Trip Stats:

  • Estimated distance travelled this season: 1,730 km
  • Most km’s paddled in 1 day: 72 km
  • Hottest Day: 40 C
  • Coolest Night: 4 C
  • Number of bottles of SPF 60 Sunscreen used this leg: 4
  • Favourite pieces of gear: Coleman 2 burner white gas stove – We usually cook over fire, but decided to use a stove on the prairies. Neither of us wants to be responsible for igniting a grass fire.
  • Least favourite piece of gear: aluminum gunwales of the Nova Craft canoe – keeps rubbing off and making all of our hands and gear black. Terrible!

We’re in Saskatchewan!!!

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We’ve been incredibly fortunate to have visits from family and friends along the way.  It’s always exciting to see a friendly face on the banks after a long day on the water.  Sascha Tueck, a good friend from Germany, flew to Canada to paddle with us for 10 days from Medicine Hat, AB, to Saskatchewan Landing, SK.  In the interest of logistics, we decided to jam 3 people and a malamute into one 18-foot canoe.  I must admit, it floated low in the water and steered like a tanker, but we managed.

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What paddler doesn’t enjoy a few free miles now and then!?!? We have been very lucky the prairie winds have been kind and enabled us to sail. So far, we have only spent one day wind-bound on Lake Diefenbaker, SK. Unfortunately, there are limits to the amount of wind we can paddle with, even if it is behind us. The picture on the right shows the waves from a huge tailwind we sailed on the South Saskatchewan River west of Medicine Hat.


This picture of Taq was taken on a gravel island on the Bow River near the Blackfoot Indian Reserve. The mist rising from the water only lasted a half hour or so. I enticed Taq to “pose” for the picture by finding him a small stick to chew.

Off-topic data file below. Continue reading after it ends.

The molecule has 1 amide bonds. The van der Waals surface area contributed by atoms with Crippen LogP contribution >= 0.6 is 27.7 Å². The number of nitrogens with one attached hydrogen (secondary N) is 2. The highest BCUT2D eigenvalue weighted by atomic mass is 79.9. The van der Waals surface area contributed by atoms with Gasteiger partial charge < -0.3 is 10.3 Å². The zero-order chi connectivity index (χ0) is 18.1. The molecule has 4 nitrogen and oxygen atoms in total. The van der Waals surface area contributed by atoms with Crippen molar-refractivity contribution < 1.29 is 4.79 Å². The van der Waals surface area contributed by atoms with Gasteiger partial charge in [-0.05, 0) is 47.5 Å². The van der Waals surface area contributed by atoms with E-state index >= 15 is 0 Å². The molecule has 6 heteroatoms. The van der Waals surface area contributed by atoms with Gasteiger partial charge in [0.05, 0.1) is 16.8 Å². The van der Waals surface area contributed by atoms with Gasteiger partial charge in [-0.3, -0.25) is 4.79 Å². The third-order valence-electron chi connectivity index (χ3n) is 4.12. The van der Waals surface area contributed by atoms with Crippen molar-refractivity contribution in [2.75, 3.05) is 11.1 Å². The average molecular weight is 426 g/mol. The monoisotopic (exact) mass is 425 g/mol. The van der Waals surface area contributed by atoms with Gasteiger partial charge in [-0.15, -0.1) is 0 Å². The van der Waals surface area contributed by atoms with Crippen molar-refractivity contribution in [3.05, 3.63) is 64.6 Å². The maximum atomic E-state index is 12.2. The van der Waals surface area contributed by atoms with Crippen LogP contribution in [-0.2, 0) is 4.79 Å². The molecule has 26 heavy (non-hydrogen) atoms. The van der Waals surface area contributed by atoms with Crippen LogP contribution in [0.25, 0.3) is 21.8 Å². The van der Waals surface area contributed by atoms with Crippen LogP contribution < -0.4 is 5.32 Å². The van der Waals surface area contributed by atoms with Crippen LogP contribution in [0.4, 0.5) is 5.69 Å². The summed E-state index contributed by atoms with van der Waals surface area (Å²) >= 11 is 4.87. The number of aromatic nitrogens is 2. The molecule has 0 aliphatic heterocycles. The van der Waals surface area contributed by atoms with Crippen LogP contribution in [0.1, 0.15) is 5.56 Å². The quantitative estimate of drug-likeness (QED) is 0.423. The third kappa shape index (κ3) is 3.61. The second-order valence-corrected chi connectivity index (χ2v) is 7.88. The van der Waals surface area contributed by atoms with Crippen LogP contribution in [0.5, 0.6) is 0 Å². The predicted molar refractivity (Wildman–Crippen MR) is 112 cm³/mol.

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Generally, we try to camp on islands to keep Taq contained. One evening in August, we were forced to camp in a pasture on the South Saskatchewan River near Lake Diefenbaker. Sascha and I were setting up our respective tents while Geoff prepared dinner. We each selected a nice flat site (a lovely benefit of camping on the prairies.) As I was inflating the sleeping mats, Sascha came over to warn me about cactus – he had somehow acquired a small grape sized one on his shirt. I had checked for cactus, but had failed to search for such small specimens. Suddenly we could see them everywhere! We had both miraculously avoided setting our tent on one (I lifted it up to look); however, they were everywhere else.

They blend quite well with the grass. How many cacti can you find in the middle picture? We found at least 10!

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I tried my hand in the stern on the Bow River after Bassano Dam. I think Geoff really enjoyed seeing the entire river from the front of the canoe…without my large head in the center.

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We had a week of hot weather (over 30 C every day). To cool off (especially for the stinky team member wearing the fur coat), we’d take a dip in the river 2-3 times per day. It was already 34 C at 9 am when we met a couple of fisherman on the river. They asked if we needed any supplies. “Cold beer?” It was 5 o’clock somewhere!

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There’s plenty of life on and around Prairie Rivers:

  • Pelicans are a surprisingly graceful bird in flight.
  • Swallows fiercely defend their nesting sites along the banks – even driving away eagles!
  • Few people have ever seen a Lake Sturgeon – we were lucky to see one being tagged on the South Saskatchewan River.
  • A Great Horned Owl called from a sign at Cabri Regional Park
  • I was about to roll up this green dry bag when I spotted what looked like a rolled up leaf…until it moved like a caterpillar.  Does anyone know what this little critter is?
  • In early evening we paddled up to a herd of Elk that was in the midst of crossing the river.  We quietly floated while listening to them bugle to each other.

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Big, clear, blue skies are perfect for charging batteries with the solar panel (it’s sitting on the packs in front of Geoff in the first picture.)  We can’t wait to see the colour of the sunsets will be each night.